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Diatonic intervals
semitone / whole tone
Special intervals
Ditone Tritone
Natural septime

The fifth or fifth (from Latin quinta : "the fifth", ancient Greek diapente διά (dia) πέντε (pente) "every fifth or all five") is an interval in music that spans five notes of a diatonic , heptatonic scale .

Example : scale section from f 'to c' '- fifth f' c '' in a row - fifth f 'c' 'at the same time.

X: 2019/10 M: 4/4 L: 1/4 K: F F |  GAB c |  z2 F c |  z2 [F2c2] |]

As a “pure” fifth, the fifth consists of seven, and in its variants also six or eight semitone steps. The fifth is the complementary interval to the fourth .

In the narrower sense, the fifth is also understood to mean the fifth degree of the respective scale; the more precise term quintone is sometimes used for this.


Note example: fifth intervals
Note example: fifth intervals

The fifth can appear in three variants:

  • The perfect fifth (a), which has a frequency ratio of 3: 2 in the pure tuning and thus represents the most consonant interval after the octave , is the most common. It is used very frequently in all types of music, e.g. B. as a drone or mixed tone , and is important both in the musical mood and in music theory (see circle of fifths ). The fifth, similar to the fourth , is also often used as a signal interval. The falling fifth is also the most important element of the cadence .
  • The diminished fifth (b), like its inversion interval, the augmented fourth or tritone , is a dissonant interval. It occurs as a characteristic interval in the dominant seventh chord .
  • The excessive fifth (c) occurs mainly as the frame interval of the excessive triad (e.g. c - e - g sharp). It can be confused enharmonically with the minor sixth .

The fifth also forms the frame interval for the major (d) and minor triads.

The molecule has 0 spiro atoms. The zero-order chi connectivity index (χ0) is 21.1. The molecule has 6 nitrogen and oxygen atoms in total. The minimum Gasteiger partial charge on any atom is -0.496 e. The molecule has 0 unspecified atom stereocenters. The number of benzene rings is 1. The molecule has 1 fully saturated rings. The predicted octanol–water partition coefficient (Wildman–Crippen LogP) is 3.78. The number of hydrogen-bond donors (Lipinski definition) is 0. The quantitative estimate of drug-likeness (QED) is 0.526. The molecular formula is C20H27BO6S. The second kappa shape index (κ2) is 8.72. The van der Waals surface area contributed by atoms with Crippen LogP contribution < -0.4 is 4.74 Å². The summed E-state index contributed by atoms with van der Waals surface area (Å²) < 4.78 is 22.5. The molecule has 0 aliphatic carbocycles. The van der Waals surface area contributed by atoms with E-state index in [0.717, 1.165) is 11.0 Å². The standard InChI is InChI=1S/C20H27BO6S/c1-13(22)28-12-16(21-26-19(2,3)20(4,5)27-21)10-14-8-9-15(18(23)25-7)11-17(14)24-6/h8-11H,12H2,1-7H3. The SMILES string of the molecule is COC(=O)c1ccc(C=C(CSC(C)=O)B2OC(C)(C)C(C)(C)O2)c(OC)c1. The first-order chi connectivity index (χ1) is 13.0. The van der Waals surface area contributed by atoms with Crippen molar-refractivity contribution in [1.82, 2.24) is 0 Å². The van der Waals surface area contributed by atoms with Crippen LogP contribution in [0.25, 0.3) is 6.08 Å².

interval Semitones example Reversal interval
(a) perfect fifth 7 (3 whole tones + 1 semitone) C - G , D - A
"How beautifully the morning star shines for us"
pure fourth
(b) diminished fifth 6 (2 whole tones + 2 semitones) H - F , D - As excessive fourth (tritone)
(c) excessive fifth 8 (4 whole tones) F - C sharp , C - G sharp diminished fourth

In connection with the partial tones , e.g. B. in organ registers , the 3rd, but also the 6th partial tone are designated as a fifth, the latter alternatively also as a super-fifth. This fifth (3rd partial tone) has a frequency ratio of 3: 2 to the next lower octave.

Double meaning of the expression "perfect fifth"

The term "perfect fifth" is used on the one hand to mean "neither diminished nor excessive", on the other hand also for the frequency ratio of exactly 3: 2, as it belongs to pure tuning , i.e. as a contrast to "tempered" (out of tune) fifths (see following section).


The exact frequency ratio of the pure, ie neither diminished nor excessive fifth is decided by the respective musical tuning system .

Surname Frequency ratio Cent value
Fifth in pure tuning 701.96 cents
5th in the equal mood 700 cents
Fifth in the 1 / 4 -Komma-meantone 696.58 cents

See also: mood , cent , wolf fifth

Empty fifth

An empty fifth is a dual sound like CG. "Empty" refers to the missing third step - in the example E or Eb - which would make the sound a major or minor triad . Empty fifths are used in tuning e.g. B. to hear the violins of an orchestra.

In rock music, such a genderless sound is called a “power chord”.

Audio samples

See also

Web links

Commons : Perfect fifths  - collection of images, videos and audio files
Wiktionary: fifth  - explanations of meanings, word origins, synonyms, translations

Individual evidence

  1. ^ Walter Opp: Handbuch Kirchenmusik , Volume 1, Merseburger 2001, pages 225, 235. ISBN 3-87537-281-6